From cosplay to live action role-play, dress-up is serious business!
What are you going to be for Halloween? Yes, I know it was two months ago, but any good costume starts with lots of pre-planning! Actually, Halloween costumes have become a lot more mainstream with the advent of one word: Cosplay!
Cosplay (short for costume play) dates back to the 15th century with masquerade balls, and by the 19th century had evolved into costume parties for the masses, no longer just for the upper crust. Fan-based costume play began with1939’s First World Science Fiction Convention in New York, where author Forest J. Ackerman and Myrtle Douglas dressed in futuristic costumes. There were various other cosplay highlights in the ‘40s and ‘50s, but it wasn’t until the TV show Star Trek went off the air and fans started doing conventions that the idea of dressing up as your favorite characters took hold. When Star Wars came out, there were suddenly fans interested in portraying Han Solo, Leia, and Luke Skywalker. Then, cosplay really started taking off in the 1980s with the popularity of anime and manga. And pointed ears can now be seen in an infinite variety of gloriously wonderful costumes proudly displayed at various conventions across the globe.
The first cosplay I remember doing was as Tarzan, and it consisted of a pair of my tighty-whities with leopard spots (furnished by my box of crayons)! When I was about ten years old, I received a handmade Batman costume for Christmas that my aunt had made. It was definitely one of the best gifts ever, and I even won a contest in my hometown parade one year. Sadly, the older I got, the smaller the costume became until I couldn’t wear it anymore. There have been many other costumes in my life since then though, mostly made for Halloween. However, every now and then, some event would come up that required ‘fancy dress’ (as my relatives in the U.K. call it).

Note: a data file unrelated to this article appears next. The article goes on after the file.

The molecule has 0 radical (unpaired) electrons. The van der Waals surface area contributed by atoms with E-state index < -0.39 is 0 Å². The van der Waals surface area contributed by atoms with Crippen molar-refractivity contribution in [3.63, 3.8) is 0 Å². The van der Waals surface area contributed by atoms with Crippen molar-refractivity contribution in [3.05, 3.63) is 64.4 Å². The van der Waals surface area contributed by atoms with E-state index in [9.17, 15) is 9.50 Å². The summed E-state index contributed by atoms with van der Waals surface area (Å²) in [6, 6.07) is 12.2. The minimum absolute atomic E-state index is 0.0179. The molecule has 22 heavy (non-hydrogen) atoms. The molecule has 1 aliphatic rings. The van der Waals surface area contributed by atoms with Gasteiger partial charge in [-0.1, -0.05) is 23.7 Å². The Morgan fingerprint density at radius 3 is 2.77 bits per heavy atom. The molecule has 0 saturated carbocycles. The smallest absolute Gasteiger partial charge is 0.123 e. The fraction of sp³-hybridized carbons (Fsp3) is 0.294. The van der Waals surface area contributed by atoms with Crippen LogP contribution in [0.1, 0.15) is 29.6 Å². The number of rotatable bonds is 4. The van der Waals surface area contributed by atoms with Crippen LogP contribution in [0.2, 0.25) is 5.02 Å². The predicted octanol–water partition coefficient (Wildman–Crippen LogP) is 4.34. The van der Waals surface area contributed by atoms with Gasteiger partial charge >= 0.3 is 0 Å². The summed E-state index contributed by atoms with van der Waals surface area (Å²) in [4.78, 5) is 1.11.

Today, cosplay is serious business, sometimes with really serious prize money being awarded at some of the major comic conventions. There are websites dedicated to supplying costumes, and if you are the kind of person that likes to make your own, then the internet is chock-full of maker sites. The advent of 3D printers has opened up a whole new world for talented designers and makers. It has gone way beyond being good with a needle and thread. Pop open Etsy or Amazon and type cosplay in the search bar, and you will be presented with a mind-boggling array of outfits, accessories, components, and more.
Cosplay is also extremely inclusive, across all aspects. Colleen, a disabled cosplay YouTuber from the Pacific Northwest, runs the Colleen Cosplay YouTube channel, where she teaches cosplay tutorials and talks about what it is like being a disabled cosplayer. “Cosplay is my hobby, and it brings me so much joy,” says Colleen. “I love creating my own costumes and challenging myself to make more difficult builds. I also love that moment when I finally have the whole costume on, and I can see myself in a character I admire.”
Colleen’s disability has created unique challenges for her cosplay. “I have to make costumes a bit differently to accommodate my disability. This may be shortening skirts or capes so they don't get caught in my mobility aids, or even decorating my wheelchair wheels.” Not all events are disability-friendly and accessible, but she says there has been a lot of positive change in recent years with more conventions making their events accessible for disabled attendees. “We still got some work to do, but I truly love this hobby, and I can see myself cosplaying for many years to come!”